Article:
In the four essays below, Catherine Gallagher explores this remarkably progressive period in California history through the experiences of Berkeley women. UC alumnae took leading roles in the successful 1911 women’s suffrage campaign, which not only gave California's women the vote but also contributed to the passage of the Nineteenth Amendment to the US Constitution. Regent Phoebe Apperson Hearst financed and led the campaign to redesign the Berkeley campus, and UC President Benjamin Ide Wheeler oversaw its realization. Women faculty were a new group on campus who made changes to the curriculum and built their own social institutions.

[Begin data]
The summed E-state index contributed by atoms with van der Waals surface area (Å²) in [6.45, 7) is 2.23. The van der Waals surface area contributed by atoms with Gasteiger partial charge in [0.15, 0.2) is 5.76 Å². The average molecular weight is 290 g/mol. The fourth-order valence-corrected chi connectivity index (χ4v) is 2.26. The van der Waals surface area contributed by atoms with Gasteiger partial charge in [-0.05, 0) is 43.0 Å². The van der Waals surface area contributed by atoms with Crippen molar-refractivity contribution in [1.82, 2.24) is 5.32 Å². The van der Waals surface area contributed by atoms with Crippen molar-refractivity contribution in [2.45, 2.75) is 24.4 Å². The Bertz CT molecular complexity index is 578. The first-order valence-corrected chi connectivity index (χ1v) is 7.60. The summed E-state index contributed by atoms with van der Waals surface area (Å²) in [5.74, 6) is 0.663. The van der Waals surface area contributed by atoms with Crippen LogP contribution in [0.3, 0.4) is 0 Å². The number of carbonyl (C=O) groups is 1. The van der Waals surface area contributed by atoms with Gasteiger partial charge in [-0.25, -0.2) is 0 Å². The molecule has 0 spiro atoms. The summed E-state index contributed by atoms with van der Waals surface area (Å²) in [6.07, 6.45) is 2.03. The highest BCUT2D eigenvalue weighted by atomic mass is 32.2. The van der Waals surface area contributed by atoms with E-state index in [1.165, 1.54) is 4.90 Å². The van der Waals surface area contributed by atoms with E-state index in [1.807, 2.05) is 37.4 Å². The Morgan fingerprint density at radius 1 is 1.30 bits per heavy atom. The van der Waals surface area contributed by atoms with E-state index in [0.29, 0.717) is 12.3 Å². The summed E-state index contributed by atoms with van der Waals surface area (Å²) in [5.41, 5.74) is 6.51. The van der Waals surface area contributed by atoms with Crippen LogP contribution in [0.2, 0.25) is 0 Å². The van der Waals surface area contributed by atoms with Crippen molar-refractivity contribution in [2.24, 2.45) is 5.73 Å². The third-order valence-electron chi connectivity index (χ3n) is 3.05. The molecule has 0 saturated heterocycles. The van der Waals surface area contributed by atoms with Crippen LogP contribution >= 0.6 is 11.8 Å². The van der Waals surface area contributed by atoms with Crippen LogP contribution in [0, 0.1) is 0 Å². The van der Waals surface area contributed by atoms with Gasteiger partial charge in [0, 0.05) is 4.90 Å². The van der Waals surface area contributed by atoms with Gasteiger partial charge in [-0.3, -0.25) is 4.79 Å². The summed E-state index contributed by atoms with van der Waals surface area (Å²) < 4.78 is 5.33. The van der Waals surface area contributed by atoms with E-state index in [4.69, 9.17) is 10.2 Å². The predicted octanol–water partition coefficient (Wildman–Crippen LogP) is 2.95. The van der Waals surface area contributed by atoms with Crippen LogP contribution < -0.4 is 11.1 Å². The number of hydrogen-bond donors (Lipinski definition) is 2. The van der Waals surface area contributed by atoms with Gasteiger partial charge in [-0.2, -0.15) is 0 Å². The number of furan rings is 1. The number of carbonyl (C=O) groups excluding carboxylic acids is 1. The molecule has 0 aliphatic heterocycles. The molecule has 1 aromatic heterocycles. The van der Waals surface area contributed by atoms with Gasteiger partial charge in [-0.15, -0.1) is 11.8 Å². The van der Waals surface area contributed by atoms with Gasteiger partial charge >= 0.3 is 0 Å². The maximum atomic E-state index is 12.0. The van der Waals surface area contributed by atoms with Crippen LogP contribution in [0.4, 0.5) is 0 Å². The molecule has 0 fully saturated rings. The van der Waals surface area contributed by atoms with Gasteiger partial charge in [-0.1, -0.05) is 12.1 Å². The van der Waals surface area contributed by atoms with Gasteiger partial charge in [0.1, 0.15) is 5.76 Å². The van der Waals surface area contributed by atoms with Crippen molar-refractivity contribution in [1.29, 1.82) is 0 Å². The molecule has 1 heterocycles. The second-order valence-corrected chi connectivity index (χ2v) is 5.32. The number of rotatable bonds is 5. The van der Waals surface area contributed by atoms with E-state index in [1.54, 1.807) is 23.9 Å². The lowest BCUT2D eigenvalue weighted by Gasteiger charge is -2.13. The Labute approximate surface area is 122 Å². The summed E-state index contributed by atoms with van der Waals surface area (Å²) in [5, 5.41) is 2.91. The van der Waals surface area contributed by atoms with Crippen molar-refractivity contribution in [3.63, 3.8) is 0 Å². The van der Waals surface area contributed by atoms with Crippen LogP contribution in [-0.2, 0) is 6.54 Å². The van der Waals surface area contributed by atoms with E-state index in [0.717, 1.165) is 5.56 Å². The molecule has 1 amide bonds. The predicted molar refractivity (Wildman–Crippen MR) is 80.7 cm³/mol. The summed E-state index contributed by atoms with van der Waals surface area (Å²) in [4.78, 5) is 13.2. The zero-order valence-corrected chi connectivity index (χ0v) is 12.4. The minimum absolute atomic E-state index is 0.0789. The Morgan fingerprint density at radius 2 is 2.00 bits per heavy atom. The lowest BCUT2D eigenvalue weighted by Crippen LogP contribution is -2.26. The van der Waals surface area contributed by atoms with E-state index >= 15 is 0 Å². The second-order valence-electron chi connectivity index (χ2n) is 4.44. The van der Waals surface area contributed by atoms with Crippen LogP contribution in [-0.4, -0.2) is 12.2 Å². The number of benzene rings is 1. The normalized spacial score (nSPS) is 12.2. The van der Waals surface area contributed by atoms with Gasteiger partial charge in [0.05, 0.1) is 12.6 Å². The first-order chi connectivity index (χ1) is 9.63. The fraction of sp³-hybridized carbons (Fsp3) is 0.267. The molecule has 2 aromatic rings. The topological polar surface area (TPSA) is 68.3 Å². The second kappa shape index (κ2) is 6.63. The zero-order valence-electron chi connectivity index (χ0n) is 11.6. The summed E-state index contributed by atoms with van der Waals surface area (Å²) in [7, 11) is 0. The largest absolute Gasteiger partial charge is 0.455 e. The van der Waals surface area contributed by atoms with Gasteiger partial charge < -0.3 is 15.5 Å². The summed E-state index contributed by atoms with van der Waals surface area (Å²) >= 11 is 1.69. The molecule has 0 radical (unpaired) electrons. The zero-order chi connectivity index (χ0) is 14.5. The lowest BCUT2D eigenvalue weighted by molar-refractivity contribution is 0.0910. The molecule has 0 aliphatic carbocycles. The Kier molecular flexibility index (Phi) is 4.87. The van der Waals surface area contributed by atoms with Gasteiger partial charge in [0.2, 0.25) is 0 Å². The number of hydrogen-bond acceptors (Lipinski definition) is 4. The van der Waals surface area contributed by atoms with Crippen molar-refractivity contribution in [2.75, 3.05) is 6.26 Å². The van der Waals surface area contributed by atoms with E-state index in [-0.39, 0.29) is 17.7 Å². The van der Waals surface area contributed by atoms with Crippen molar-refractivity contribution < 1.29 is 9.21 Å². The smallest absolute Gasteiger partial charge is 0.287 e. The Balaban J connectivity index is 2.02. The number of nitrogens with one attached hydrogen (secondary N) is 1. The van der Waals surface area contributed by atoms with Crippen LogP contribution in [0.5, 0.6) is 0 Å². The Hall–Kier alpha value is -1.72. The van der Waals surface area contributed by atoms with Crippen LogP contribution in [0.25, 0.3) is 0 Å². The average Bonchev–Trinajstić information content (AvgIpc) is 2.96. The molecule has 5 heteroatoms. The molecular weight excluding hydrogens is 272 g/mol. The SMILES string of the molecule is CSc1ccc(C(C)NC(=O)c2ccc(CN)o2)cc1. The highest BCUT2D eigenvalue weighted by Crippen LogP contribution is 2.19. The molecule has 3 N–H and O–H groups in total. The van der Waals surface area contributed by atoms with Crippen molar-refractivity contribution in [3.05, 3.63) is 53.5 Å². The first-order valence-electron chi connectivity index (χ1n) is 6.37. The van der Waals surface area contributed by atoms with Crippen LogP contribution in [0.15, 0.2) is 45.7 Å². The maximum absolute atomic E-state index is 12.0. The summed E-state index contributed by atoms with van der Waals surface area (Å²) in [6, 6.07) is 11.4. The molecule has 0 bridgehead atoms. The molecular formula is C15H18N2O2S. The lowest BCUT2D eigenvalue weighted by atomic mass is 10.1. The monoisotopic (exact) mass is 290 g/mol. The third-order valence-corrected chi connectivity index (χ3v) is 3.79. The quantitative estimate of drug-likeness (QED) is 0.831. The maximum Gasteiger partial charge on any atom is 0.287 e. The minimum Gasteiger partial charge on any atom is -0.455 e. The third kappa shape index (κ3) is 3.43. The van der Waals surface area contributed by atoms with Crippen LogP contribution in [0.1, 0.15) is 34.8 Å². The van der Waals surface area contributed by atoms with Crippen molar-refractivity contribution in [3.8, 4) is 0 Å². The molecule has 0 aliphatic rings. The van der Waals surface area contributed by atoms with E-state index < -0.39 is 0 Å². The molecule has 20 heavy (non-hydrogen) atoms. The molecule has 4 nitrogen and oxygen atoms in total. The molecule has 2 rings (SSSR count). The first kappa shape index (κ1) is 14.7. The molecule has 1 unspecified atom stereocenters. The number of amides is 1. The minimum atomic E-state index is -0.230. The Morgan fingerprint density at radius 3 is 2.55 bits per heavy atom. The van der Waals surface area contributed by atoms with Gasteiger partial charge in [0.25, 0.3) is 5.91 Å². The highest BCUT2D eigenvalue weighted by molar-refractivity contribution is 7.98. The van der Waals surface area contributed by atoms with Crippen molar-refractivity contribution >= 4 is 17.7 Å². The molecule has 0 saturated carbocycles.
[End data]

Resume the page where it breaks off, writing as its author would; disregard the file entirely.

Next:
Academic life was disrupted by WWI and the influenza pandemic of 1918-19, but those events also brought greater integration of the sexes in campus social life. While the Berkeley student population grew and began to diversify in the early twenties, the women, like their male peers, looked to their own generation for leadership in shaping a uniquely twentieth-century college culture.
Complementary essays explore the experiences of the first Black women students and women in the PhD programs.